The tether is the gadget that links my harness to Sojourner. We've been using ours for three and a half years in the intense UV of the topics, so it was time to buy new. If you get flung over the side by a rogue wave the force exerted by shock-loading on a tether can be up to 6000lb, so you need to be sure the stitching is not rotted by the UV and salt. The catalog shows many types, most of which nowadays have a quick release shackle on the harness end. This addition perplexes me; I wonder why anyone would ever opt to "cut away" from a yacht in the middle of the ocean. Even with someone else on board there is an infinite probability that once separated from the yacht you'll never be found. The force of water while being dragged alongside a boat at 6 to 7 knots must be huge, and if you can't climb on board it's a choice between drowning by dragging, or pull the release toggle and watch your home sail away. Perhaps the next model should have a little pouch with some cyanide pills. So I bought the one with the quick release toggle, assuming there must be a good reason for it. As an insurance I decided I'd duct tape a little bottle of scotch to the chest strap. Heck, at least I'll have a smile on my face…
More gizmos needed. Jack lines are nylon webbing straps that run from the cockpit to the bow on both sides of the deck, so that my tether is always attached as I move about the deck. Although ours are supposed to be eternally UV resistant, I decide to order new ones anyhow. The premise being that I wouldn't be around to return them if they weren't as UV resistant as the manufacturer claimed.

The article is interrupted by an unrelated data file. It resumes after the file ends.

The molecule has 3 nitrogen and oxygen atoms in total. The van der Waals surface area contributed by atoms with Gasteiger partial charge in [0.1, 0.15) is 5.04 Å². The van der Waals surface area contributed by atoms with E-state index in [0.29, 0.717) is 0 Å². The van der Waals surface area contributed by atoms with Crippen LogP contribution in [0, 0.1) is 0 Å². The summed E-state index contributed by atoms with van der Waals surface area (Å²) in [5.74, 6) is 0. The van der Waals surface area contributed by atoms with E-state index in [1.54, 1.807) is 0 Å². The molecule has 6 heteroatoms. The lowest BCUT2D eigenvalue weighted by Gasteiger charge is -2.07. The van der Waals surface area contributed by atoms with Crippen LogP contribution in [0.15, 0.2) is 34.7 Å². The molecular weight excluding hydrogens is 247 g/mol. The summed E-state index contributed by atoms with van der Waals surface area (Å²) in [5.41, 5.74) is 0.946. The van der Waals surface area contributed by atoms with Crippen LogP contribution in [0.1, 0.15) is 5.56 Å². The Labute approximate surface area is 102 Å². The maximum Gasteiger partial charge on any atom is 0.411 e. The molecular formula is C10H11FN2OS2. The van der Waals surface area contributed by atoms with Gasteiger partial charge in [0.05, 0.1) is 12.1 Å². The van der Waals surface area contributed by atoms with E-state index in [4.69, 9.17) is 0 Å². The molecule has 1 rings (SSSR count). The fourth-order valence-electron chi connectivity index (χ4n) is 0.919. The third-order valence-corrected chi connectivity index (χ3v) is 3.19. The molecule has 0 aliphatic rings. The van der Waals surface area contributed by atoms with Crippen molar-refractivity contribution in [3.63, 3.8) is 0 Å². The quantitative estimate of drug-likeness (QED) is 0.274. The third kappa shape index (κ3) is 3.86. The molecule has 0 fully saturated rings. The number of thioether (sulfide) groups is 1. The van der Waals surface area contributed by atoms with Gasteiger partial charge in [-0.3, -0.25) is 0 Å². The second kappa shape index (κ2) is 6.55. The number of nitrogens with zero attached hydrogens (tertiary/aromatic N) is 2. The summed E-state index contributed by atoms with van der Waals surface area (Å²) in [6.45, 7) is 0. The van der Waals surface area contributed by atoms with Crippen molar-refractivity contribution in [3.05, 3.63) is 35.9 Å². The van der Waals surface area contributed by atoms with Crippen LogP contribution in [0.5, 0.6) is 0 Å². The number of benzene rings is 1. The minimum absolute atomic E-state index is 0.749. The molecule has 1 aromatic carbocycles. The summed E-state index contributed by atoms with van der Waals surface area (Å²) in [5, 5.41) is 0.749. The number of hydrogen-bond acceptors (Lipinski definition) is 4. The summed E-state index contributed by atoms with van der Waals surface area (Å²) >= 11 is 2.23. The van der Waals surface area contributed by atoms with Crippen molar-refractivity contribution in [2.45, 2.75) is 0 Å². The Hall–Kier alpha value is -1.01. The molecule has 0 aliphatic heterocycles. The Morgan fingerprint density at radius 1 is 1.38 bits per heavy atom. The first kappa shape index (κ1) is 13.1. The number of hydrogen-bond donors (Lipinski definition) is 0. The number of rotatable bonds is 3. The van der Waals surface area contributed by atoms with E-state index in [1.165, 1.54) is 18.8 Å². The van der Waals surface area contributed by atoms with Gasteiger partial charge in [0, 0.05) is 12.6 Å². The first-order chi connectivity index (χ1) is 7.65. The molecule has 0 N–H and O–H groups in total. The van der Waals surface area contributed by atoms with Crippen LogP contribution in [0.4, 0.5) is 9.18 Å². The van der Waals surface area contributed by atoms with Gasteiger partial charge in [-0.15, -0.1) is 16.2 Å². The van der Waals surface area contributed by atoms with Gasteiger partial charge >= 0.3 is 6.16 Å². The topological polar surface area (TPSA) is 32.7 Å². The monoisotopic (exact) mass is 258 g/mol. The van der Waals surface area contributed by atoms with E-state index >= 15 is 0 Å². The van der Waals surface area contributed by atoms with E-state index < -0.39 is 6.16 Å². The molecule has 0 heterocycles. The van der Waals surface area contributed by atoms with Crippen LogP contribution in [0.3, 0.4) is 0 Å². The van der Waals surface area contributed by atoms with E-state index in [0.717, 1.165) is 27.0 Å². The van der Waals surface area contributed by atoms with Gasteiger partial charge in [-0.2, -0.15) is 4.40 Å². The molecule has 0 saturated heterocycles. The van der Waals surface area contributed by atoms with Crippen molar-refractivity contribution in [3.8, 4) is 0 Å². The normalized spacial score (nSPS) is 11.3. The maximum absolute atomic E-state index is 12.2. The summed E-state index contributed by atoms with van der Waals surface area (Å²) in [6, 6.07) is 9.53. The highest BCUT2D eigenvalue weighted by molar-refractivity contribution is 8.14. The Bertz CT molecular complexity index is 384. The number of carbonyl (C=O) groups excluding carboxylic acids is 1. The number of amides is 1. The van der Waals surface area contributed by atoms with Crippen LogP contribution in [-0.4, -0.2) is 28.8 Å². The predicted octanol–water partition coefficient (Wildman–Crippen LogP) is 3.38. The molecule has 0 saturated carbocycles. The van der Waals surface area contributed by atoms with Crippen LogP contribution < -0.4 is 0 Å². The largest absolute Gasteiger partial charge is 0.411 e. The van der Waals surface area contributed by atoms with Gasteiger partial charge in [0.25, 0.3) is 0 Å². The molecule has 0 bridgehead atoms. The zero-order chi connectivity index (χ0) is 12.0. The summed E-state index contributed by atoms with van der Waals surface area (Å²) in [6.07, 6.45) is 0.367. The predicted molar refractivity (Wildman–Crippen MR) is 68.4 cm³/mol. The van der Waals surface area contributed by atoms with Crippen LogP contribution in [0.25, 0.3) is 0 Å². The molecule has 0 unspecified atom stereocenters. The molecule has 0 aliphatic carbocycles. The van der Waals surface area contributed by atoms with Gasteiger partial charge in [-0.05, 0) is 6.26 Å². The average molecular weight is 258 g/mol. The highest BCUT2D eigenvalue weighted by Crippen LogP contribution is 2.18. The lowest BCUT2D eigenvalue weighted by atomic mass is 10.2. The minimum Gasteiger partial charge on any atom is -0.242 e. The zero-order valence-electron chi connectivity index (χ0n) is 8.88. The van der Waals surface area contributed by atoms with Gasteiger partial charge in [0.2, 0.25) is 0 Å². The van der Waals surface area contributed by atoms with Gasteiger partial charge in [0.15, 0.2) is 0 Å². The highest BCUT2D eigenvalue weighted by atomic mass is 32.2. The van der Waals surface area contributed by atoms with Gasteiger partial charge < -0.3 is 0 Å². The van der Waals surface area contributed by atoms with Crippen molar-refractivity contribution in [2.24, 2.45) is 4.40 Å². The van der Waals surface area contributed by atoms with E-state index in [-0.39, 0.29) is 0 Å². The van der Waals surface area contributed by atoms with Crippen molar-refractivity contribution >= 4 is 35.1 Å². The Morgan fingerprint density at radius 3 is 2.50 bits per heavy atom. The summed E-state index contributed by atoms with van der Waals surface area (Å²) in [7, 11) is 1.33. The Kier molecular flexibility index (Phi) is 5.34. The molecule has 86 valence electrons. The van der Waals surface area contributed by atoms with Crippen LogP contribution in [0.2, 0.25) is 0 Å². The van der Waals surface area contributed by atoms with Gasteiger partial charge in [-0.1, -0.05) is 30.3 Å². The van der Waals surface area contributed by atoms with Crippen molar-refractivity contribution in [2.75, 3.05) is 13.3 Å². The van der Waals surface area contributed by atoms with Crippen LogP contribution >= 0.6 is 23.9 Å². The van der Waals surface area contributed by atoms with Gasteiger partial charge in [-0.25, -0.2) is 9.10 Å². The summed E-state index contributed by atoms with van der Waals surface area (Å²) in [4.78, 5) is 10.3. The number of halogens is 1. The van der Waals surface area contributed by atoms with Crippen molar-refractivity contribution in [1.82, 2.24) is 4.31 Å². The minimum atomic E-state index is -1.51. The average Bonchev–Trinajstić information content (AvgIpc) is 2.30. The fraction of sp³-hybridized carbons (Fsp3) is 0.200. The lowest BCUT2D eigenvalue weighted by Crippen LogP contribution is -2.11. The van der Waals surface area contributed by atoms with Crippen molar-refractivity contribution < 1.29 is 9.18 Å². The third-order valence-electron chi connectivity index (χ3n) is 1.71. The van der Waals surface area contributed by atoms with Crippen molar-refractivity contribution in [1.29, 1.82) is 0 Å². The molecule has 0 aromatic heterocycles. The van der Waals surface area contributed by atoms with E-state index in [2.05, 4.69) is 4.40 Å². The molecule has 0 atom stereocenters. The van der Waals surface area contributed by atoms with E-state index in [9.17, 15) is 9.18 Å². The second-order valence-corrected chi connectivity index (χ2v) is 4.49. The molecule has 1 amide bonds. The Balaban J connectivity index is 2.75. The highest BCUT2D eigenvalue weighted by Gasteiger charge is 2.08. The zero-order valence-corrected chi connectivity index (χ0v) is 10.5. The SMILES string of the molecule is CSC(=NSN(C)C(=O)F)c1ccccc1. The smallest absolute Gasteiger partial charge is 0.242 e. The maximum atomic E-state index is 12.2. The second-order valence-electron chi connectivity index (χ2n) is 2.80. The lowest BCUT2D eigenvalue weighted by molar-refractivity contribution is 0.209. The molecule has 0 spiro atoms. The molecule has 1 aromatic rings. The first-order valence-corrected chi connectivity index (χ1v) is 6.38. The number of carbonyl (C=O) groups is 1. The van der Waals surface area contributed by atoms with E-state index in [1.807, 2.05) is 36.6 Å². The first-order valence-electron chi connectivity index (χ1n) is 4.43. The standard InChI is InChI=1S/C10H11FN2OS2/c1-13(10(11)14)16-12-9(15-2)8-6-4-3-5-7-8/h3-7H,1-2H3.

Foul Weather Gear: now there's a good name for a product. I wonder if anyone has thought of Hellish Weather Gear, or perhaps, Please Kill Me Gear. Anyhow, our budget West Marine gear had rotted in the tropics so that the rubber lining covers anything in the vicinity with yellow flakes. Time for new - only this can be expensive. A good set is over $1,000 for jacket and trousers. The rage is now "breathable", which makes me laugh. In real foul weather the spray and rain is so thick that only a fish could breath. I remember when Jen and I were in a storm in the Hapai group of Tonga, running for a harbor. I actually had to wear a dive mask to see, and had to forcibly blow through my lips so that I could breath without inhaling water. If I could hardly breath it would be quite an accomplishment if my foul weather gear could.
So to find some "foul weather gear" I looked on eBay and found a set of top brand Jeantex racing gear with the tags on, for 1/3 the cost. It was a chance, but it fit well with the exception of 2' extra around the ankles. The challenge was not the fit, but getting Paypal to actually pay. It took 3 days of phone calls and emails to find out where my $350 of cybermoney ended up. But at least the gear was breathable and I think the guy (or somebody) got paid. And so the list goes on:-
These are just random snippets of a huge list that consumed my last month, and are only a tiny fraction of the Fiji shopping list. There's this dread, this desperate feeling that a simple omission will cause the final downfall. Of course it is false, it's a desperate attachment to stuff which by possession will supposedly make us secure. In reality human nature, resourcefulness and improvisation are infinitely more important. I guess while land-bound in Denver and preparing for a trip like this, the simple substitute is to buy, buy, buy. Deep down I know that when it all hits the fan, no amount of stuff on board would fix it. Besides if history is anything to go by, I doubt I could find that critical piece of equipment anyway, but at least I'll have my breathable hell-weather gear on under my new harness with the optional suicide toggle …